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Peanut Butter Kitchen Sink Cookies | Vegan, Gluten-Free
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5 from 5 votes

Peanut Butter Kitchen Sink Cookies | Vegan, Gluten-Free

These vegan and gluten-free peanut butter kitchen sink cookies are brimming with all sorts of deliciousness. A soft and tender peanut butter cookie base is stuffed with heaps of chocolate chunks, chopped white chocolate, nuts, oats, and chewy dates to create a cookie that offers a little bit of everything (except the kitchen sink, of course)!
Prep Time20 mins
Cook Time10 mins
Total Time30 mins
Course: Cookies, Dessert
Cuisine: Gluten-Free, Vegan
Servings: 30 cookies


  • 1 ⅓ cups coconut sugar
  • 1 ⅓ cups unsweetened natural peanut butter (stirred well before measuring)*
  • 2 teaspoons pure vanilla extract
  • 1 ⅓ cups oat flour
  • cup rolled oats
  • 1 ¼ teaspoons baking soda
  • ½ teaspoon fine sea salt
  • ¼ cup plus 2 tablespoons unsweetened almond milk*
  • ¾ cup vegan chocolate chunks
  • ¾ cup chopped vegan white chocolate**
  • ½ cup walnuts or pecans, chopped*
  • ¼ cup pitted and packed Medjool dates, chopped


  • Preheat the oven to 350F. Line two large cookie sheets with parchment paper.
  • In a large mixing bowl, cream together the coconut sugar, peanut butter, and vanilla on medium-high for 1 minute using a stand mixer with paddle attachment.
  • Meanwhile, in a small mixing bowl, whisk together the oat flour, rolled oats, baking soda, and sea salt. Place the bowl next to the mixer.
  • With the mixer off, add the oat flour mixture. Then, pour the almond milk over the oat mixture and begin beating on low. Increase speed to medium and beat for 15 seconds or until just incorporated. The dough should pull together into large, moist mounds as it moves around the mixing bowl. If the dough is dry and broken into small crumbles, add more almond milk, 1 tablespoon at a time, and beat until it pulls together until large moist mounds within the mixing bowl.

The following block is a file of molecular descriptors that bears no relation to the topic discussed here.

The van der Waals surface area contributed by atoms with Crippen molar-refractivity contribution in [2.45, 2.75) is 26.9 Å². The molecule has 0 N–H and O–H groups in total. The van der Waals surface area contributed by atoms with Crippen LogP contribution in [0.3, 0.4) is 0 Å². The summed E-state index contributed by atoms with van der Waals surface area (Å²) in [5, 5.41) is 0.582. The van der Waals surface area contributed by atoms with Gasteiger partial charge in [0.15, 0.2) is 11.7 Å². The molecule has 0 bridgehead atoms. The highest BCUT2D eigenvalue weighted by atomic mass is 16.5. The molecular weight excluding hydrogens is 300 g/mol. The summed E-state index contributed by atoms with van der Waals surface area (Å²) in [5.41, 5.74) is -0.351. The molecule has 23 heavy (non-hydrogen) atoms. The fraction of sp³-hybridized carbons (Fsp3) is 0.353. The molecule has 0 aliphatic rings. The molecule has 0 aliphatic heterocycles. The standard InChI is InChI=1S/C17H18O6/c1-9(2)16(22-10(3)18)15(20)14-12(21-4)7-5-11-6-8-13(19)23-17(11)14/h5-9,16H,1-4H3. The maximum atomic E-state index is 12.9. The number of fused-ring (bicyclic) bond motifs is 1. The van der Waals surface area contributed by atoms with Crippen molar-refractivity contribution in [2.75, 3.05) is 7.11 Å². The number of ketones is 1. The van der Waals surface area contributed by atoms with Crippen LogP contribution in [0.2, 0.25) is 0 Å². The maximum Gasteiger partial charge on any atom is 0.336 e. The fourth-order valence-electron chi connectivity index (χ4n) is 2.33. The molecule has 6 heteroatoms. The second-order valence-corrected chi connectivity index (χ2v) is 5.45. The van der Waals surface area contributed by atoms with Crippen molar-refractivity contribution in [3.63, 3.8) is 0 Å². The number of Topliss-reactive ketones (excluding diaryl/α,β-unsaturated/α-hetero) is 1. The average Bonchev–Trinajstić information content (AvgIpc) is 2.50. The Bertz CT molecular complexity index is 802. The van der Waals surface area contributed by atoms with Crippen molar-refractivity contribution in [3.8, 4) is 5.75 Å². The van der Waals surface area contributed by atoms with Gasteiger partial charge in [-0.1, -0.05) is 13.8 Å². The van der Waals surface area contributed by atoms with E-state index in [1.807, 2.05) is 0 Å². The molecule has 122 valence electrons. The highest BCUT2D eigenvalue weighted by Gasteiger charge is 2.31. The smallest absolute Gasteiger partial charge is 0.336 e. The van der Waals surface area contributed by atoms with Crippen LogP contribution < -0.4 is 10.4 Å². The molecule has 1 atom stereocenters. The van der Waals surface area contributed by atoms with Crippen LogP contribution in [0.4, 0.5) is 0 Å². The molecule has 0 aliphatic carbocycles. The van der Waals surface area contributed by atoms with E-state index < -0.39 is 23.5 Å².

• Stir in the chocolate chunks, white chocolate, nuts, and dates.
  • Use a cookie scoop or small ice cream scoop to scoop out 1 ½ tablespoon mounds of dough. Drop onto the lined pans, keeping about 1 ½ inches between rows. You should have about 30 cookies. (Note: Depending on the size of your baking trays you may need to bake in batches. That said, these cookies don't spread much while baking, so it's entirely possible to fit 15 to a pan if your cookie sheets are large enough. Alternatively, you can chill any unbaked dough and enjoy it by the spoonful for a sweet cookie dough treat.)
  • Bake the cookies for 8 to 10 minutes, or until just barely turning golden brown (these cookies don't spread much during baking so rely on time and color rather than overall look/shape). If your oven bakes unevenly between racks, you may need to rotate the pans at the halfway point. 
  • Allow the cookies to cool completely on the pan before moving or enjoying. (If you attempt to move them before they're completely cool, they'll crumble or break apart.)
  • Store the cookies at room temperature in an airtight container for up to 5 days, refrigerate for up to 2 weeks, or freeze for up to 1 month. I prefer these cookies chilled, so I store them in the refrigerator.


*No nuts? No Problem. To make these cookies nut-free, substitute sunflower butter for the peanut butter, nut-free plant-based milk for the almond milk (e.g., soy milk, rice milk, oat milk), and sunflower seeds for the walnuts or pecans.
** I make a double-batch of this recipe. If you use this particular homemade white chocolate recipe, just keep in mind that the white chocolate will run/ooze a bit while baking, because it's very soft. This doesn't bother me one bit, but if you're particular about cookie aesthetics, then you may want to stick to store-bought vegan white chocolate. That said, many store-bought vegan white chocolates contain hydrogenated oils (which I do my best to avoid), so keep that in mind while shopping.